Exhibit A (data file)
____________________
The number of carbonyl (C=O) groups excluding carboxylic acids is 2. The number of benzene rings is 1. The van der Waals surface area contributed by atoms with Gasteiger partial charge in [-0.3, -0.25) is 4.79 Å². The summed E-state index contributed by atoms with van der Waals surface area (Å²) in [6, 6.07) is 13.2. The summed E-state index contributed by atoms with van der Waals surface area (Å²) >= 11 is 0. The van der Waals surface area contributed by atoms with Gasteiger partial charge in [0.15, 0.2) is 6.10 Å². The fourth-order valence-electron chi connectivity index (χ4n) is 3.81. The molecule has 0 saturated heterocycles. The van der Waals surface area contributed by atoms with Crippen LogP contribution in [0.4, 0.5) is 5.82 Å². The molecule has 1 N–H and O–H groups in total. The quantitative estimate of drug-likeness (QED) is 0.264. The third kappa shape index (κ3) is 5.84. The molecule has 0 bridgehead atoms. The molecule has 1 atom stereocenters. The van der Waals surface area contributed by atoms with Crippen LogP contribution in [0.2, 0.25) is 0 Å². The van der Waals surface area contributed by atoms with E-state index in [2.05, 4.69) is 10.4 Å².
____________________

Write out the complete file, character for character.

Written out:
The number of carbonyl (C=O) groups excluding carboxylic acids is 2. The number of benzene rings is 1. The van der Waals surface area contributed by atoms with Gasteiger partial charge in [-0.3, -0.25) is 4.79 Å². The summed E-state index contributed by atoms with van der Waals surface area (Å²) in [6, 6.07) is 13.2. The summed E-state index contributed by atoms with van der Waals surface area (Å²) >= 11 is 0. The van der Waals surface area contributed by atoms with Gasteiger partial charge in [0.15, 0.2) is 6.10 Å². The fourth-order valence-electron chi connectivity index (χ4n) is 3.81. The molecule has 0 saturated heterocycles. The van der Waals surface area contributed by atoms with Crippen LogP contribution in [0.4, 0.5) is 5.82 Å². The molecule has 1 N–H and O–H groups in total. The quantitative estimate of drug-likeness (QED) is 0.264. The third kappa shape index (κ3) is 5.84. The molecule has 0 bridgehead atoms. The molecule has 1 atom stereocenters. The van der Waals surface area contributed by atoms with Crippen LogP contribution in [0.2, 0.25) is 0 Å². The van der Waals surface area contributed by atoms with E-state index in [2.05, 4.69) is 10.4 Å².